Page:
What if Radiesse is injected in a fat pad? And the fat pad is enlarged due to it?

This is a continuation on my other question, and I have done some research and I think I found wich part under my skin is larger after radiesse. It's the jowl fat pad on one side of my face. So as for Radiesse causes collagen stimulation. I think it enlarged this fat pad. It's harder then on the other side and i can feel it under my skin in a sort of big lump. Is this possible? And when it's a fat pad, does this also fade away? Or isn't it going to get smaller?

Doctor Answers 1

Fillers can shift or weigh down if placed in soft tissue - deeper placement can help with jawline definition

Thank you for your question. You describe undergoing Radiesse injection and say it collected inside the jowl fat pad. You are concerned it has caused enlargement of the fat pad, and you are asking what are your options based on the possibility that Radiesse causes collagen stimulation. I think it’s very important you understand some basic concepts and ideas before you draw that conclusion.

A little background: I’m a Board-certified cosmetic surgeon and Fellowship-trained oculofacial plastic and reconstructive surgeon. I have been in practice in Manhattan and Long Island for over 20 years. I perform a lot of face lifting surgery, and often administer injectable fillers. I have a lot of experience with most of the popular injectable fillers, so  I can give you some guidance for what I suspect may be the issue in the absence of photos.

Let’s start with what you originally went for, which I assume was to improve the appearance of the jowls by blending it with the jaw using a long-lasting filler like Radiesse. When fillers like this are placed under the skin, there is an issue with the tissue integrity, and how the filler eventually moves to blend with the rest of the skin. I would ask is how much volume was placed? When we are talking about injectable fillers, it always seems that the terminology is large such as an X number of syringes. I had 1-3 syringes, but the volume is relatively small, typically milliliters - with Radiesse, it can be 0.8 or 1.6 milliliter volume.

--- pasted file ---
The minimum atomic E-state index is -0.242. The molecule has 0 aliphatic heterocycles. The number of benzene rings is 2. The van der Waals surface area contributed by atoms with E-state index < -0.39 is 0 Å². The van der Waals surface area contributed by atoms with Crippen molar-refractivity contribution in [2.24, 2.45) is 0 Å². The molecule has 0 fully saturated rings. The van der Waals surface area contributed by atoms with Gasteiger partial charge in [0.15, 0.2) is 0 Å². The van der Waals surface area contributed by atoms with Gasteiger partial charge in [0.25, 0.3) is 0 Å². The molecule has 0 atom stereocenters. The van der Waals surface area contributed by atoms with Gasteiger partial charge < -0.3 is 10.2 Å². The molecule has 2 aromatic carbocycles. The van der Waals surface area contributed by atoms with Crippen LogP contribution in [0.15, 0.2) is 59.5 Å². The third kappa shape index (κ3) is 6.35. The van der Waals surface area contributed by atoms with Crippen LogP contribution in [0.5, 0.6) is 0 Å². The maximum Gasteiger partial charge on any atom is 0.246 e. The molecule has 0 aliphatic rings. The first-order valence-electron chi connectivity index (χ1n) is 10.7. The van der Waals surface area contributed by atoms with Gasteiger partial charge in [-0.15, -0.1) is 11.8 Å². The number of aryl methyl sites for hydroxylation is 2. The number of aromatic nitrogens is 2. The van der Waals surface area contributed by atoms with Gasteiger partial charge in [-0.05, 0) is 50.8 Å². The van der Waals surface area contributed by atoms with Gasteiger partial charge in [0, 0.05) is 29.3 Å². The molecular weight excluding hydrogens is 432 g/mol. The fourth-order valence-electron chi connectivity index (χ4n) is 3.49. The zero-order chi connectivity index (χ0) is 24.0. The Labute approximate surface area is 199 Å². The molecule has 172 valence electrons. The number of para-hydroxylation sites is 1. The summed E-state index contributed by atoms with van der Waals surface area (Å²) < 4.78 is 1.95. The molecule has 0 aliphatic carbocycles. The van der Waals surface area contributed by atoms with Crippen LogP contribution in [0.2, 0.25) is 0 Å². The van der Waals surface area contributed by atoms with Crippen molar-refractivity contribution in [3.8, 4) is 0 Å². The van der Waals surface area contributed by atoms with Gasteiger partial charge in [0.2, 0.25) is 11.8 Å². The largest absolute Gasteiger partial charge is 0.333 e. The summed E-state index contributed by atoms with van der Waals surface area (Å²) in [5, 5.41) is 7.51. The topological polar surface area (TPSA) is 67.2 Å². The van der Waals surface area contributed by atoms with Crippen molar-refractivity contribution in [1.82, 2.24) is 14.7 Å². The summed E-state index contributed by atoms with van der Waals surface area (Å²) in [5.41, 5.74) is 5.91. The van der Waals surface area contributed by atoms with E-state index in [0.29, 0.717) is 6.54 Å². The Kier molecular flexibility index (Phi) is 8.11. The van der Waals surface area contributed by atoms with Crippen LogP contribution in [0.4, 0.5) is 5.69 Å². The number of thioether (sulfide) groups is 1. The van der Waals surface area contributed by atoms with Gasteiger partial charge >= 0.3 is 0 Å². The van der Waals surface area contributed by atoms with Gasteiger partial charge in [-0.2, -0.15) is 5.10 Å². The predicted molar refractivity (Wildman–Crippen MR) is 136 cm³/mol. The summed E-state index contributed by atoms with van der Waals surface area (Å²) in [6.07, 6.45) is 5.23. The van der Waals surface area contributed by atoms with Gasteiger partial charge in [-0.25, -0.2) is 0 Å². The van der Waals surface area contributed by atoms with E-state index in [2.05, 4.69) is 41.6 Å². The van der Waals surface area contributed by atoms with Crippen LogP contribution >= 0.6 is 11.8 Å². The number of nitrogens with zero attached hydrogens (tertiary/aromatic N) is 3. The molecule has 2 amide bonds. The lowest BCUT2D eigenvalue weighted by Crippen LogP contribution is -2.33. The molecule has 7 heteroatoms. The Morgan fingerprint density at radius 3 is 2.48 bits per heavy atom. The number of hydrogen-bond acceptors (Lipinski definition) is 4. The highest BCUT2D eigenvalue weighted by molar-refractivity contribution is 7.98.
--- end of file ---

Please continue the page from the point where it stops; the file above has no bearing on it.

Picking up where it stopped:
Radiesse, for clarity, is a suspension of a material called calcium hydroxyapatite. The intention is this material would last longer than hyaluronic acid fillers. My concern about a material like this is unfortunately, if you don’t like the way it looks, you can’t dissolve or remove it.

In our practice, for similar scenarios, when somebody has a little jowling and isn’t quite ready or not a candidate for a facelift, we do something called structural volumizing. Structural volumizing is placing a longer lasting and thicker hyaluronic acid filler such as Juvederm Ultra Plus as well as Juvederm Voluma at the deeper level below the muscle. While fillers are generally placed at the skin level or right below the skin level, what I do is place it below the muscle level against the bone. Understanding a little about anatomy, a jowl looks prominent not only because the skin and fat has descended, but because there’s an area right in front of the jowl called the mandibular notch. This notch is an indentation of the bone that becomes accentuated with aging, so often, I’ll add volume there. It may have been your doctor’s intention to place the material in front of this area, or at the area of the mandibular notch, as opposed to the jowl. It’s possible the material may have migrated to that area.